Private sector players in the startup ecosystem say that the government hasn’t done the necessary homework required to understand the concept. They urge the government to form a comprehensive policy and also include experienced private sector entities while bringing in any such initiatives to implement it eff ectively. Tiwari says that startups begin from scratch but their vision is big. “Startups have high risk and high reward,” Tiwari adds “And it is not necessary that all startups have to become successful enterprises in the future. But a few successful ones can create massive wealth equal to all failed startups,” says Tiwari. Also, it is viewed that a lack of comprehensive startup policy has been hindering the proper execution of schemes. “The government is announcing schemes without having knowledge of the concept and the process. It should recognise that and work rigorously on bringing policy,” says Aryal. According to him, due to the lack of conceptual clarity about the word ‘startups’, several government initiations and campaigns are going in vain. Advocate SemantaDahal, a partner at Abhinawa Law Chambers, opines that an ‘inventor’ is the wrong term for startup funding. He says as invention cannot be done without signifi cant research, the word ‘inventors’ must be removed. According to Aryal, the criteria must include innovation, tech-driven and scalability, so that the companies meet the defi nition of a startup. Dahal, however, says that ‘innovative’ is a diffi cult criterion in terms of Nepal. “If we see the number of startups, even the popular startups now, we don’t fi nd them innovative. This term is very stringent,” says Dahal.

Sceptical Welcome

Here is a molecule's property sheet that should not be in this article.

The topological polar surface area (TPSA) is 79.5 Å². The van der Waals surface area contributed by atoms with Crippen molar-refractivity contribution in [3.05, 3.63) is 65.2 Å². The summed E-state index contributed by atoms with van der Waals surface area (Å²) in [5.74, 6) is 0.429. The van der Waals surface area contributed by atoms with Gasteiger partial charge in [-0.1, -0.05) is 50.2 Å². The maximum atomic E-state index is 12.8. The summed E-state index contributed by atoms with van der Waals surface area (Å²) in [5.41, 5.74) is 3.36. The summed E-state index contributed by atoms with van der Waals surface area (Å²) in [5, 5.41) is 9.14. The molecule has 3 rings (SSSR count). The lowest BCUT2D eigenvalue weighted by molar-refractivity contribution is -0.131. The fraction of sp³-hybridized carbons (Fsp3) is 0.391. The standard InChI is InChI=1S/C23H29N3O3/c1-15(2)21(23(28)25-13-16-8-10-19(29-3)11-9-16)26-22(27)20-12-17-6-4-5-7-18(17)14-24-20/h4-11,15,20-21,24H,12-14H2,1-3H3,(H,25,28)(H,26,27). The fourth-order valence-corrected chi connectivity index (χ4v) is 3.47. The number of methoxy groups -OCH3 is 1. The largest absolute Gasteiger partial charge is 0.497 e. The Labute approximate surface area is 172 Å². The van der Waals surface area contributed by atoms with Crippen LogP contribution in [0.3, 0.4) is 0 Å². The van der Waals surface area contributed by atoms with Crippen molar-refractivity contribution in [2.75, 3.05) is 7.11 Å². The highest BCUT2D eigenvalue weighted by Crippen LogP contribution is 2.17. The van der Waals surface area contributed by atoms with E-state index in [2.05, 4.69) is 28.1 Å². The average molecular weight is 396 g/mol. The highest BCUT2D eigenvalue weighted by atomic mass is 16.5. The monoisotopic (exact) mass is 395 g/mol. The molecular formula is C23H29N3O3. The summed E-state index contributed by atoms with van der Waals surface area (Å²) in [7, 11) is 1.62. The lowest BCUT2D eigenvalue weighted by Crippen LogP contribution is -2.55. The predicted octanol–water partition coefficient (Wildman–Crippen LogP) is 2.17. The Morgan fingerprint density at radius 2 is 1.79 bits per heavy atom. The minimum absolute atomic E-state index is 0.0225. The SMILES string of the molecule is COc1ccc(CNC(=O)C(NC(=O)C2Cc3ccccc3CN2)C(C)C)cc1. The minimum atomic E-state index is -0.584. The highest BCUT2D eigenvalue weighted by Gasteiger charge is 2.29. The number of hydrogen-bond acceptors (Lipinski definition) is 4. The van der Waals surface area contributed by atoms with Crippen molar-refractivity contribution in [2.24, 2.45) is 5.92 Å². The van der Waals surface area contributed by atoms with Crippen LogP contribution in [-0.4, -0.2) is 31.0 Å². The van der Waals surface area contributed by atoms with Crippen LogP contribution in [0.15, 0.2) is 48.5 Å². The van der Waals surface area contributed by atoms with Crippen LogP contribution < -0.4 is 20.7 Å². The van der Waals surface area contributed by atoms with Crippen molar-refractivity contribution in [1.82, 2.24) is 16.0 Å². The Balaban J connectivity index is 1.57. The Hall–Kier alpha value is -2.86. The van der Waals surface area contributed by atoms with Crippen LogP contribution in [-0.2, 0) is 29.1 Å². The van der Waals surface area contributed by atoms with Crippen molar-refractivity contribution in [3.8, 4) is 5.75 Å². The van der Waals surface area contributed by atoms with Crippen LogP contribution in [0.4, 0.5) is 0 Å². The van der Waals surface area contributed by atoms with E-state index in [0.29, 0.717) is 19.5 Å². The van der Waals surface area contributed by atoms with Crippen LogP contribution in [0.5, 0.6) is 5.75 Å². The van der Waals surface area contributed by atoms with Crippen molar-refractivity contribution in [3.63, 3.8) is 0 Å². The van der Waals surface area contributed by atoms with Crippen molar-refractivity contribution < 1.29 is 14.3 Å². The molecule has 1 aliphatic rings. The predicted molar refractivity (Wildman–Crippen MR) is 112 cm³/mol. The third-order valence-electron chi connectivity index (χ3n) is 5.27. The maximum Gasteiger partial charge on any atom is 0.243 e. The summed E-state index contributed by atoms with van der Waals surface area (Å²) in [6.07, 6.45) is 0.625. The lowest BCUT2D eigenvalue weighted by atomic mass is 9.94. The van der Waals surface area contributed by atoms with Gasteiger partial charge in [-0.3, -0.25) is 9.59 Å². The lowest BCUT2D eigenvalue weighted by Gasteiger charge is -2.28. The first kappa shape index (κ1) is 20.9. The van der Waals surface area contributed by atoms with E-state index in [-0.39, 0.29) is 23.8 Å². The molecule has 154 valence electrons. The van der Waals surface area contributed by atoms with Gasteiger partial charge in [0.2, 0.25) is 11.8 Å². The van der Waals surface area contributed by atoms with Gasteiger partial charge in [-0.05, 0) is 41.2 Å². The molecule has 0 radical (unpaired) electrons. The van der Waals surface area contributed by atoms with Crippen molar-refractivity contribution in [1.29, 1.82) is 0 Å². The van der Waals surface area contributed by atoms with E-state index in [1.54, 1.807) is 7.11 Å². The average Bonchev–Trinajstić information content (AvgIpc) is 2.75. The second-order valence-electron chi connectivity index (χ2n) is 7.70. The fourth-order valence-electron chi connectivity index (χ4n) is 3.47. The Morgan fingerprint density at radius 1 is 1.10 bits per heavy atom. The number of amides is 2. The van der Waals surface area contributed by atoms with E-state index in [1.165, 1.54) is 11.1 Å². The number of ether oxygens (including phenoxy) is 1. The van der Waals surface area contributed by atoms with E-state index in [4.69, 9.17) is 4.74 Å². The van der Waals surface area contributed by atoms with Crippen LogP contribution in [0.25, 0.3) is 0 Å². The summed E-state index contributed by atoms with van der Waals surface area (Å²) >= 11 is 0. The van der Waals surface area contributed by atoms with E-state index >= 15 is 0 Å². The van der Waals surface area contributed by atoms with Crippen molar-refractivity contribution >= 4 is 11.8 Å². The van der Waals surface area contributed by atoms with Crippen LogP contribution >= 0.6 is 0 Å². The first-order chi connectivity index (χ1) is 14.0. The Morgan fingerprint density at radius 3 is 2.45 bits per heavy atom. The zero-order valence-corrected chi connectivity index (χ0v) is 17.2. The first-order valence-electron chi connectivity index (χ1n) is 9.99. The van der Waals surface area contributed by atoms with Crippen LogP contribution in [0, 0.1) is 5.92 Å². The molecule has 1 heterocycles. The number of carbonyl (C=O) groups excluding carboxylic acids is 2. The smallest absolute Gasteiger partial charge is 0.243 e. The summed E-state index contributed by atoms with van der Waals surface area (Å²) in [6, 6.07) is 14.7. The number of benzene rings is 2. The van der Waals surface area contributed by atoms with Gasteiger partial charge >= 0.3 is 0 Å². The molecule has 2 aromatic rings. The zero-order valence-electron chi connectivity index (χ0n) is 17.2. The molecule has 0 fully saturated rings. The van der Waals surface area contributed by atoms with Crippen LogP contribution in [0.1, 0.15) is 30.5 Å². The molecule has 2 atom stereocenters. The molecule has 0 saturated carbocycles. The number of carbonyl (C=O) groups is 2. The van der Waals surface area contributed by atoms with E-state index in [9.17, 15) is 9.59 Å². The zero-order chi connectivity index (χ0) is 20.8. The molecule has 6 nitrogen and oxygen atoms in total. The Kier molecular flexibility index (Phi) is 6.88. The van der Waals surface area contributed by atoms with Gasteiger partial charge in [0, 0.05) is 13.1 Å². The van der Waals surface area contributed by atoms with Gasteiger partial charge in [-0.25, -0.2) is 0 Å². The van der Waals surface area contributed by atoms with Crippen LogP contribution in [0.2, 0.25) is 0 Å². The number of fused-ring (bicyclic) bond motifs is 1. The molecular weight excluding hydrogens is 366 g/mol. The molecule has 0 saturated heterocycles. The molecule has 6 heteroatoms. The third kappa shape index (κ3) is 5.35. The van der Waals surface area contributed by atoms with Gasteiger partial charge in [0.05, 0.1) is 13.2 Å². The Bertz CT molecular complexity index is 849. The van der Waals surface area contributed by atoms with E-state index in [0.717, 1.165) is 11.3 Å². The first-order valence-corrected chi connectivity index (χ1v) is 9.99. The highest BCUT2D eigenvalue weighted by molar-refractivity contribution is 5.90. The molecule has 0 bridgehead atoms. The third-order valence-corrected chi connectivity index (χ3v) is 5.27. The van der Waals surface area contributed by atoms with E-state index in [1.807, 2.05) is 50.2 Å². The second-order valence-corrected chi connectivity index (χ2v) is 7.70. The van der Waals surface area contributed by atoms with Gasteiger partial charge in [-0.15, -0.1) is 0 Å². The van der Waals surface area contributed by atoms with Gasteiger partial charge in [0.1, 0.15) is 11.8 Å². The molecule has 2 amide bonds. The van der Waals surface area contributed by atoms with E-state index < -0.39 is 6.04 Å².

Kavi Raj Joshi, founder and managing director at NEXT Venture Corp, a business accelerator, says that it is good to make an action plan before announcement and implementation. Joshi welcomes the announcement. “Business accelerators and incubators are not giving grants. So, if the government provides grants, it will be very good for businesses that have to engage in research and development (R&D),” says Joshi. Experts view that giving grants to businesses is not healthy. “Rather than grants, it will be eff ective to do handholding, mentorship, tax exemption and give a rebate for raw materials,” says Aryal, adding that grant model is not for entrepreneurship. Joshi nevertheless is sceptical regarding the government’s intent. “I hope this will not be just another popular scheme of the government,” he mentions. Bhusan Shah, CEO of Nepal Agribusiness Innovation Centre (NABIC) says that the government should maintain transparency while giving out the grants. “We have been hearing through newspapers that genuine entrepreneurs don’t get access to the fund,” Shah adds. “It is important to be transparent about the criteria, clarity relating to eligibility and announcement and selection process. If we just give money and settle, it is like pouring water on sand.” “Every update on the process of the announcement, selection, engagement and all the progress should be updated online,” mentions Tiwari, adding that this will disclose every process and assure the taxpayers that their funds are being utilised properly. The startup ecosystem has been growing rapidly over the past few years. Traditional business houses start their businesses with huge capital and expertise. The model is diff erent for startups as most of them start with what they have. As the startup vibe is rapidly spreading in the country, there are lots of people coming up with innovative ideas. Some ideas fail, and some aren’t well executed. Aryal says that the government must invest in startups which are in the growth phase. “Anyone can bring good ideas. So, it is worthless to invest in ideas,” he says, adding, “The entrepreneurs should have achieved a market attraction or at least produced a prototype.” Another important point which discourages people from starting a business is the compliances. Easing the compliances can also bring positive changes to improve the startup scene in Nepal. “The government should do fl exible handholding to ease the business compliance,” suggests Dahal.